The dynamic legal landscape in Australia advances according to the times and is bringing substantial changes to the Family Law in 2024.


Here we are going to discuss the changes to the Part VII of The Family Law Act that are to come into effect in May 2024. The major changes are:


Simplifying how the court decides what care arrangements are in the child’s best interests.

This stipulation in the Family Law is related to the care arrangements for the child and focuses on the child’s best interests. While the current regime stipulates around 15 factors for the court to consider, the new regime has only six. Let us take a look at them in detail:


  1. Will the care arrangements ensure the safety of the child, that is, will the child be protected from being subjected to or exposed to family violence, abuse, neglect, or any other kind of harm?
  2. What does the child feel, or what are their views about the care arrangements?
  3. Are the emotional, developmental, psychological, and cultural needs of the child being met?
  4. Is every person who holds parental responsibility for the child capable of providing for the developmental, psychological, emotional, and cultural needs of the child?
  5. Does the child have the benefit of a relationship with their parents and other important relatives like grandparents, and is it safe for the child?
  6. Any other factor that may be significantly relevant to the child’s situation.


Furthermore, the court also has to consider additional factors like any history of domestic violence involving the person caring for the child (irrespective of whether the person had parental responsibility or not) or any family violence order against any family member of the child. The court also has to consider the child’s ethnic background, like if the child is from an Aboriginal or Torres Strait Islander community, then the court needs to check if the child is given the necessary support, opportunity, and encouragement to:


  1. Connect with the members of their community, culture, and language.
  2. Experience the extent of culture that is consistent with their age, level of maturity, and opinions.
  3. Appreciate the aspects of the culture.


These factors can also be considered by the court in the case of a consent order application.


Removing the presumption that parents have equal shared parental responsibility.

The current regime states that parents should have equal shared parental responsibility, but there is also an assumption that equal shared parental responsibility amounts to equal time with children or equal shared care. Under the new regime, the presumption of equal shared care does not apply. Parents are advised to consult one another before making decisions related to the child’s welfare, development, and best interests. As per the new regime, certain decisions, for example, health-related issues, may be made by one parent individually, while in other matters, like education, the parents need to consult one another and come to a mutually agreeable decision. Also, for smaller issues like what the child eats or wears, the parent with whom the child lives can decide individually.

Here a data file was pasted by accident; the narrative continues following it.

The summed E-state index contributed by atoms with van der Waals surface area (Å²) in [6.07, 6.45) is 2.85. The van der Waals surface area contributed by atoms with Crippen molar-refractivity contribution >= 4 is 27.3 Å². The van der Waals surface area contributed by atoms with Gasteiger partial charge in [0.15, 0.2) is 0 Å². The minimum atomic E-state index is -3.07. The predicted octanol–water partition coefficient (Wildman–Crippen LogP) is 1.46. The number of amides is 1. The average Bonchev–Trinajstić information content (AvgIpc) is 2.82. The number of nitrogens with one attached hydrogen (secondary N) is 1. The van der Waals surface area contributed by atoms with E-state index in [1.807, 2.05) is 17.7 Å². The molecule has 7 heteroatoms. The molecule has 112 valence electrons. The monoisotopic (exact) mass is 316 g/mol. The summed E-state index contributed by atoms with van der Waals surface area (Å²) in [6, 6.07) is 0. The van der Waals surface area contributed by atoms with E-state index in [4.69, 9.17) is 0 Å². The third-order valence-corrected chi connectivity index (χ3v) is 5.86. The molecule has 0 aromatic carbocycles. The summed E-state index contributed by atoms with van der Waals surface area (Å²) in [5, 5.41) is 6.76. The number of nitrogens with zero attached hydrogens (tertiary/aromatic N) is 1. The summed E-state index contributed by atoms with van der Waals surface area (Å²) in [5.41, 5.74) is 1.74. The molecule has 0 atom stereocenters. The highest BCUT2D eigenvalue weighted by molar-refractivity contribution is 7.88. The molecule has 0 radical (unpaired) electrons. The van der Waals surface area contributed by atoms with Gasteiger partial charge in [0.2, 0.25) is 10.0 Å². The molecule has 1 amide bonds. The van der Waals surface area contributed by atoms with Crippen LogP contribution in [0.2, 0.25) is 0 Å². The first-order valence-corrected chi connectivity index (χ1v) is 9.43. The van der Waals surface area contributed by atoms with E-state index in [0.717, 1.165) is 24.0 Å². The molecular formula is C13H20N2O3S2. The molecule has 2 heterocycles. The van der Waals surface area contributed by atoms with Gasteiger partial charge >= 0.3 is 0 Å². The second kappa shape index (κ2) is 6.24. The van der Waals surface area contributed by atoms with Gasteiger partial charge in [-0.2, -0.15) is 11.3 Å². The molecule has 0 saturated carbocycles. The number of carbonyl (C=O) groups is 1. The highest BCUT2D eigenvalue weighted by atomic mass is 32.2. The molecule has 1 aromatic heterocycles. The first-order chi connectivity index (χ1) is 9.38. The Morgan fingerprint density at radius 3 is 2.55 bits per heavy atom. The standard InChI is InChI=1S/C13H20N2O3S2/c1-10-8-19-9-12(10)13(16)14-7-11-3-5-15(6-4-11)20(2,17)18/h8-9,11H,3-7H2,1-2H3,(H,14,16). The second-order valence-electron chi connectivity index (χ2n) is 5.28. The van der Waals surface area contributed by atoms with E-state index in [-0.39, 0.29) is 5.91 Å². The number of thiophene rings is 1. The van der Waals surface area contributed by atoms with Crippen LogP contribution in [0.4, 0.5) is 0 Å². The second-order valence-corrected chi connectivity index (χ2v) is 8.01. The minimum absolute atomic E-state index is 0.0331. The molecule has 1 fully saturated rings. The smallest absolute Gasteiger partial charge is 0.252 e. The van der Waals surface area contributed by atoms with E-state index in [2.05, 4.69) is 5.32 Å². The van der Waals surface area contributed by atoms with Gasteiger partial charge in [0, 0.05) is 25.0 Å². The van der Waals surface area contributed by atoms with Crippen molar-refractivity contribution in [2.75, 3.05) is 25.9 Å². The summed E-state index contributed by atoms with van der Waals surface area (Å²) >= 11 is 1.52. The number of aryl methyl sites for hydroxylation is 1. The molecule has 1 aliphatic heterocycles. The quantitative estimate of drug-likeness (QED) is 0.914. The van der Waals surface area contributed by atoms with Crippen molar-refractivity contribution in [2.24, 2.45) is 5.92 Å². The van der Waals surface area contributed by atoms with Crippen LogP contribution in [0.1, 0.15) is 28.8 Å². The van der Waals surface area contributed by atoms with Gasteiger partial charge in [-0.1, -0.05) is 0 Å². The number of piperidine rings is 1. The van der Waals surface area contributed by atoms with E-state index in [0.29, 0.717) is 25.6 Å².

Making it clear that final parenting orders can only be changed if there has been a significant change in circumstances.

As per the new update, any new application to change the final parenting order will be considered only if there has been a considerable change in the circumstances of the child or the parents. This is again ruled in the best interest of the child, so as to avoid frequent exposure of the child to court proceedings.


Clarifying what kinds of communication are allowed during family law proceedings.

The new change clearly states that no information related to the court proceedings or the involved parties may be published on social media. Likewise, no information that could link the parties to the court proceedings may be shared on social media. Private conversations between the party involved and a friend or member of the family are, however, allowed.


Clarifying the role of Independent Children’s Lawyers.

While the old regime stipulates that the Independent Children’s Lawyers can choose to meet the child, the new regime clarifies that it is mandatory for the Independent Children’s Lawyers to meet with the child and give them an opportunity to express their views. In case the child does not want to meet the Independent Children’s Lawyer or if the child is under the age of five, this rule does not apply.


Why Choose a Family Lawyer?

While we have tried to explain the upcoming changes in the framework of parenting orders in simplified terms, there still may be some areas that are too complicated for you to deal with by yourself. A family lawyer can help you navigate the byzantine legal procedures, get your paperwork in order, and communicate effectively with the other party. Effective counselling from an experienced family lawyer can help you decide on your next step.


Maatouks Law Group – Your Perfect Legal Partner in NSW

At Maatouks, we offer a wide range of legal services, and Family Law is one of the important realms that we specialise in. We focus on customer satisfaction and treat every client of ours with courtesy and respect.


For more information, call us today!